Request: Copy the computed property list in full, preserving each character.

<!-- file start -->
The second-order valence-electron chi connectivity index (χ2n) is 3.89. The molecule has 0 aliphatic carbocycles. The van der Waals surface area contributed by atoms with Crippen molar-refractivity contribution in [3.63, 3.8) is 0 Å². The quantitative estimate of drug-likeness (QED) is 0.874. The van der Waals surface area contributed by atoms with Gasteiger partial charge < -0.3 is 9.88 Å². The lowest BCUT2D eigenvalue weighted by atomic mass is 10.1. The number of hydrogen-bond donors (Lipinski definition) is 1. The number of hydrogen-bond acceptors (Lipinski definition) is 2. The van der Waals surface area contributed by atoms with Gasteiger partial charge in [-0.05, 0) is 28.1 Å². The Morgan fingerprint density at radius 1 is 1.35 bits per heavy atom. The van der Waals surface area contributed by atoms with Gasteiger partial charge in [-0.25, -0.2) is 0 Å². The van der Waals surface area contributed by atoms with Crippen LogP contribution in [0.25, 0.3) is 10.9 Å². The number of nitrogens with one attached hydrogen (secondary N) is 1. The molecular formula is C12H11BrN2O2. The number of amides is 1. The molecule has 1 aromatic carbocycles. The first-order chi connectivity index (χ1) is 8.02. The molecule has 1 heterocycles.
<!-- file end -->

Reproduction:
The second-order valence-electron chi connectivity index (χ2n) is 3.89. The molecule has 0 aliphatic carbocycles. The van der Waals surface area contributed by atoms with Crippen molar-refractivity contribution in [3.63, 3.8) is 0 Å². The quantitative estimate of drug-likeness (QED) is 0.874. The van der Waals surface area contributed by atoms with Gasteiger partial charge < -0.3 is 9.88 Å². The lowest BCUT2D eigenvalue weighted by atomic mass is 10.1. The number of hydrogen-bond donors (Lipinski definition) is 1. The number of hydrogen-bond acceptors (Lipinski definition) is 2. The van der Waals surface area contributed by atoms with Gasteiger partial charge in [-0.05, 0) is 28.1 Å². The Morgan fingerprint density at radius 1 is 1.35 bits per heavy atom. The van der Waals surface area contributed by atoms with Gasteiger partial charge in [-0.25, -0.2) is 0 Å². The van der Waals surface area contributed by atoms with Crippen LogP contribution in [0.25, 0.3) is 10.9 Å². The number of nitrogens with one attached hydrogen (secondary N) is 1. The molecular formula is C12H11BrN2O2. The number of amides is 1. The molecule has 1 aromatic carbocycles. The first-order chi connectivity index (χ1) is 8.02. The molecule has 1 heterocycles.